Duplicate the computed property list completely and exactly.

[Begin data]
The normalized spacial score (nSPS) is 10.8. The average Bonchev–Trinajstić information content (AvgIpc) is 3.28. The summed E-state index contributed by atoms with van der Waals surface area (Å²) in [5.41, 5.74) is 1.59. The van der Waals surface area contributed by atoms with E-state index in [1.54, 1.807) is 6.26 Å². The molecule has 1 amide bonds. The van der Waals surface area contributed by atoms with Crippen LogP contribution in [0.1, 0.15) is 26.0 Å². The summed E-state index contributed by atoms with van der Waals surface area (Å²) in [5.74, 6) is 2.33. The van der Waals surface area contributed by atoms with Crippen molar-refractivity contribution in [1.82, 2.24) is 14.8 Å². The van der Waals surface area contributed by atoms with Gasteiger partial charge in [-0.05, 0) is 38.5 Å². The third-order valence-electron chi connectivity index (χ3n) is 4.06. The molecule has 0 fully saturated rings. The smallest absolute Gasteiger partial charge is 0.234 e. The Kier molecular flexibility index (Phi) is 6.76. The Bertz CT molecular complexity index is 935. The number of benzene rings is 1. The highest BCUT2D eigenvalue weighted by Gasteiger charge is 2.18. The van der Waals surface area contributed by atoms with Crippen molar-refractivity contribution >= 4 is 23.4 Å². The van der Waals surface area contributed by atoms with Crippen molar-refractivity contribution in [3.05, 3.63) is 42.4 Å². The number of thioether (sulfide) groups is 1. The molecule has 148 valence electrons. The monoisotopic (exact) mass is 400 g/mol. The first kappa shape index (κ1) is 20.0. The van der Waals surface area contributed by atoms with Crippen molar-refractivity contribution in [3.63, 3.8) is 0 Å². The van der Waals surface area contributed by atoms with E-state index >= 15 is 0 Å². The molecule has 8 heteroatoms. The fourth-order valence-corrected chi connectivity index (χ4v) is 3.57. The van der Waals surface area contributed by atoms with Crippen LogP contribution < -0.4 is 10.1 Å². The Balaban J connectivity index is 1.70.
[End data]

The normalized spacial score (nSPS) is 10.8. The average Bonchev–Trinajstić information content (AvgIpc) is 3.28. The summed E-state index contributed by atoms with van der Waals surface area (Å²) in [5.41, 5.74) is 1.59. The van der Waals surface area contributed by atoms with E-state index in [1.54, 1.807) is 6.26 Å². The molecule has 1 amide bonds. The van der Waals surface area contributed by atoms with Crippen LogP contribution in [0.1, 0.15) is 26.0 Å². The summed E-state index contributed by atoms with van der Waals surface area (Å²) in [5.74, 6) is 2.33. The van der Waals surface area contributed by atoms with Crippen molar-refractivity contribution in [1.82, 2.24) is 14.8 Å². The van der Waals surface area contributed by atoms with Gasteiger partial charge in [-0.05, 0) is 38.5 Å². The third-order valence-electron chi connectivity index (χ3n) is 4.06. The molecule has 0 fully saturated rings. The smallest absolute Gasteiger partial charge is 0.234 e. The Kier molecular flexibility index (Phi) is 6.76. The Bertz CT molecular complexity index is 935. The number of benzene rings is 1. The highest BCUT2D eigenvalue weighted by Gasteiger charge is 2.18. The van der Waals surface area contributed by atoms with Crippen molar-refractivity contribution >= 4 is 23.4 Å². The van der Waals surface area contributed by atoms with Crippen molar-refractivity contribution in [3.05, 3.63) is 42.4 Å². The number of thioether (sulfide) groups is 1. The molecule has 148 valence electrons. The monoisotopic (exact) mass is 400 g/mol. The first kappa shape index (κ1) is 20.0. The van der Waals surface area contributed by atoms with Crippen molar-refractivity contribution in [3.63, 3.8) is 0 Å². The van der Waals surface area contributed by atoms with E-state index >= 15 is 0 Å². The molecule has 8 heteroatoms. The fourth-order valence-corrected chi connectivity index (χ4v) is 3.57. The van der Waals surface area contributed by atoms with Crippen LogP contribution < -0.4 is 10.1 Å². The Balaban J connectivity index is 1.70.